X Li Xuanying Li
Mentor: Susan Abmayr, PhD
xli2@kumc.edu
photo of C Linscheid Caitlin Linscheid
Mentor: Peggy Petroff, PhD
clinscheid@kumc.edu

We are interested in the ways that the maternal immune system identifies and responds to the fetus during pregnancy. Specifically, our work seeks to identify and characterize different fetal antigens that are present in the placenta during pregnancy and to determine how maternal T-cells respond to these fetal antigens. This work has important implications for better understanding the behavior of the maternal immune system during different pregnancy complications. We are also interested in the potential impact of this work on developing better transplantation models, with reductions in graft rejection and graft-versus-host disease and enhanced graft-versus-leukemia and graft-versus-tumor effects
photo of X Ma Xing Ma
Mentor: Ting Xie, PhD
xma@kumc.edu

I am working on the mechanisms of maintaining the germline stem cells in the niche in the Drosophila ovary. Specifically, I am interested in how DNA damage impairs the self-renewal capacity of the stem cell and how the stem cell niche recognizes stem cells with DNA damage and eliminates those damaged stem cells to maintain tissue homeostasis.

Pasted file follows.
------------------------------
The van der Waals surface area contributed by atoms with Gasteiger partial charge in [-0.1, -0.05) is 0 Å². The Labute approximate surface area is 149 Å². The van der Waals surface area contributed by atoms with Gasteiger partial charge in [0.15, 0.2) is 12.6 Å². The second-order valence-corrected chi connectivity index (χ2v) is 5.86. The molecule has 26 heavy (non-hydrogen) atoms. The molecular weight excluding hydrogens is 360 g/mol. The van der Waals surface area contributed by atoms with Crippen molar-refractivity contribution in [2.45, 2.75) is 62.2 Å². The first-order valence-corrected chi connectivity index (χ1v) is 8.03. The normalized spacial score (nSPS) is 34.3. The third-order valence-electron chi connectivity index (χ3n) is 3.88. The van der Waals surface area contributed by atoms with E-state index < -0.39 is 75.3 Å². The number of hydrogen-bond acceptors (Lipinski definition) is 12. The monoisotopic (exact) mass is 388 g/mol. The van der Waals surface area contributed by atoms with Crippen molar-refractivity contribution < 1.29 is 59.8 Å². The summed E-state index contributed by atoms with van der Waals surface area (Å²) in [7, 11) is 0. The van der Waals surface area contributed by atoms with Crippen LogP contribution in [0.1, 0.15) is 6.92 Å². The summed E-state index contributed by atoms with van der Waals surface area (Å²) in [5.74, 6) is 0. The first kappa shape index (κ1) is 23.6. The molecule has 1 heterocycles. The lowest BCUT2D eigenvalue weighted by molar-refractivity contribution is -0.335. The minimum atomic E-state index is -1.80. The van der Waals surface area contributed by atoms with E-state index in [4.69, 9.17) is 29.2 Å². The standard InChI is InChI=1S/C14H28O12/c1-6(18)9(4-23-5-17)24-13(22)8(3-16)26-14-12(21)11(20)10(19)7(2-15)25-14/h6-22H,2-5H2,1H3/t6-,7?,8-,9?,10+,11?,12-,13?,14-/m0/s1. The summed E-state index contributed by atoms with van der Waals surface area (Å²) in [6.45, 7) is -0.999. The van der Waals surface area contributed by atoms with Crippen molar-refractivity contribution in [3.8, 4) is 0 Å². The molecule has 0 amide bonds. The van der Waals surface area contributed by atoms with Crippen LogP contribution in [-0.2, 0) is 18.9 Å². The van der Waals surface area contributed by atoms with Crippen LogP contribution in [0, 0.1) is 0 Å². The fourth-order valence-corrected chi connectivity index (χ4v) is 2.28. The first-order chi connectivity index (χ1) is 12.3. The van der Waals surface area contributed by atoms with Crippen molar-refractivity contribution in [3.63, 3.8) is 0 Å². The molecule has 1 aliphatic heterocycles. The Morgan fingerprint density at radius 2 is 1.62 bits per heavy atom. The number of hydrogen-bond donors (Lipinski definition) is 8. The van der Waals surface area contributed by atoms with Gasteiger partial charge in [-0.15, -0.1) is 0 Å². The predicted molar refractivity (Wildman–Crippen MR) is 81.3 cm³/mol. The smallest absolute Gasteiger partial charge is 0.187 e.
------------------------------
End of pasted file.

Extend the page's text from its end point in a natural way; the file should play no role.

C Neal Christopher Neal
Mentor: Dianne Durham, PhD
cneal@kumc.edu
A Pierce Angela Pierce
Mentor: Julie Christianson, PhD
apierce2@kumc.edu

There is an adverse effect of stress and pain when such events occur during a critical neurodevelopmental period in neonates induced by the circumstances of being a NICU inpatient with long-term sequelae such as altered processing of nociception later in life. So far there has been no investigation into the effects of neonatal maternal separation on the peripheral nervous system. My project will investigate the long-term effects of neonatal anxiety on peripheral afferents innervating the pelvic viscera such as through examination of changes in the TRP family of receptor proteins in dorsal root ganglion afferents. Ultimately this study is meant to provide a more thorough understanding about the impact and mechanisms of early life experiences in the development of functional bowel disorders to facilitate prevention and treatment for these patients.
S Salah Sally Salah
Mentor: Katherine Swenson-Fields, PhD
ssalah@kumc.edu